- Set your emotions aside. It won’t be easy, but it’s necessary. You need to look at your house from an investor’s perspective so you can make better, smarter decisions.
- How do you come up with a price that’s “just right”? This is where your agent comes in. They will analyze all the data available and suggest a price that makes sense in current market conditions – this includes the list prices and sale prices of comparable homes in your vicinity, information about listings that have expired or been withdrawn, active listings, the days on market, and so on.
Prepping for the sale
First impressions are everything. Buyers are going to be deciding whether or not they like your house within the first few seconds – you will want to make sure that they like what they see.
- Get a home inspection done. This is something that buyers have to do during escrow, but you don’t want to wait until that late date to find out whether or not your house needs major repairs; it could bollix up the sale. Getting your home inspected before putting it on the market gives you time to deal with whatever issues are there.
- Not all improvements are going to add value. Ask your agent about those that will. You may not be able to recoup your investment if it turns out that buyers don’t really want to pay extra for the upgrades you put in. It’s best to make sure that whatever improvements you make will still be in line with what the rest of the neighborhood has to offer.
- Small upgrades can make a big difference. As can cleaning and de-cluttering. Sometimes the only things you have to do is to get a fresh coat of paint on, rearrange the furniture, or be more judicious with the pruning.
- Consider staging. This doesn’t have to be an all-out extravaganza; it’s all about creating an atmosphere of warmth and welcome. Also, you will want to make sure that your home doesn’t just look good – it should smell good as well.
A good marketing strategy is one that’s comprehensive, but also targeted at the same time. Your home should be advertised on all relevant platforms and brought to the attention of the right buyers.
- Great photos are a must. Most buyers search for homes on the internet and often use their mobile devices to do so – they will want to see good, clear and well-lit images of your home.
- Buyers are online. Your home should be listed on the most-used real estate websites such as Realtor.com and HAR.com. The listing should contain as much information as possible.
- Don’t ignore other platforms. We often like to say that marketing a home means more than just sticking a for sale sign in the yard – that doesn’t mean you shouldn’t stick that sign in though! This and other more traditional marketing avenues such as ads in print publications can still be effective. Your agent will be able to advise you on the ones that are worth pursuing.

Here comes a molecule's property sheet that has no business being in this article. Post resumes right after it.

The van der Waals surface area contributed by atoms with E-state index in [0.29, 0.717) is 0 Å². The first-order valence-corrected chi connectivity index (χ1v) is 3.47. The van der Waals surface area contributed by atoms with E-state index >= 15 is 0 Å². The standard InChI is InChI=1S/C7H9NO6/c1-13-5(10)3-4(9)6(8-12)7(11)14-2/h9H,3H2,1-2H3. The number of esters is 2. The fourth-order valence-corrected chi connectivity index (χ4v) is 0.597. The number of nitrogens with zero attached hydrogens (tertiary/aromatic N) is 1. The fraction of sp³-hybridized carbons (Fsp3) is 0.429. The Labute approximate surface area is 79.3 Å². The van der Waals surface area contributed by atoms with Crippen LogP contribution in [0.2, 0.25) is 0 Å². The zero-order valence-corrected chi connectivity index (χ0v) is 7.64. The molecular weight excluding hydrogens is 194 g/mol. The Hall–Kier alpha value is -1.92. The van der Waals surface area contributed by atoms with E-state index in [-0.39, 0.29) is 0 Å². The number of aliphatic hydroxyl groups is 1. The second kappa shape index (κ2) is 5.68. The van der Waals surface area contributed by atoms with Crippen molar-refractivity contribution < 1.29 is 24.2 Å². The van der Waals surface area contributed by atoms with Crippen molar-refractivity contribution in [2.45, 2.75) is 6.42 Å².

If you’ve gotten multiple offers, good for you. Be prepared to negotiate – and endeavor to keep a cool head throughout. Your agent is required to show you all offers, even those that you’d consider laughably low, and you can reject, counter or accept an offer. Expect to compromise somewhat and know that it’s not always the price that both parties have some trouble agreeing on. There are other considerations such as the closing date, the specifics of what’s included in the sale, the earnest money deposit, and so on.
Going into escrow
After you’ve signed the contract of sale, you’re officially in the escrow process. The contract will detail the various terms and conditions, from the price to the contingencies that you will need to meet to whether or not you or the buyer will be paying the closing costs. In Texas, escrow is typically handled by the title company. You will need to:
- Provide a disclosure of the condition of your property. This includes an itemized list of appliances and features and whether or not they’re in good working condition, etc. You will also need to disclose certain conditions such as whether or not the property got flooded previously, if there have been previous fires, and so on.
- Make your home available for inspection. The buyer will need to have a home inspector look over your property and you’ll want to get this done as soon as possible.
- Clear contingencies. These usually have to be completed within a specific period, so make sure to schedule them accordingly.
This is when you sign the papers transferring ownership of your property to the buyer and when the funds will in turn be released to you. Note that the buyer’s lender may sometimes take anything from a few hours to a few days before they release the funds to the title company. Also note that payments brought to the closing which exceed $1,500 need to be electronically wired or in the form of a certified check or a cashier’s check.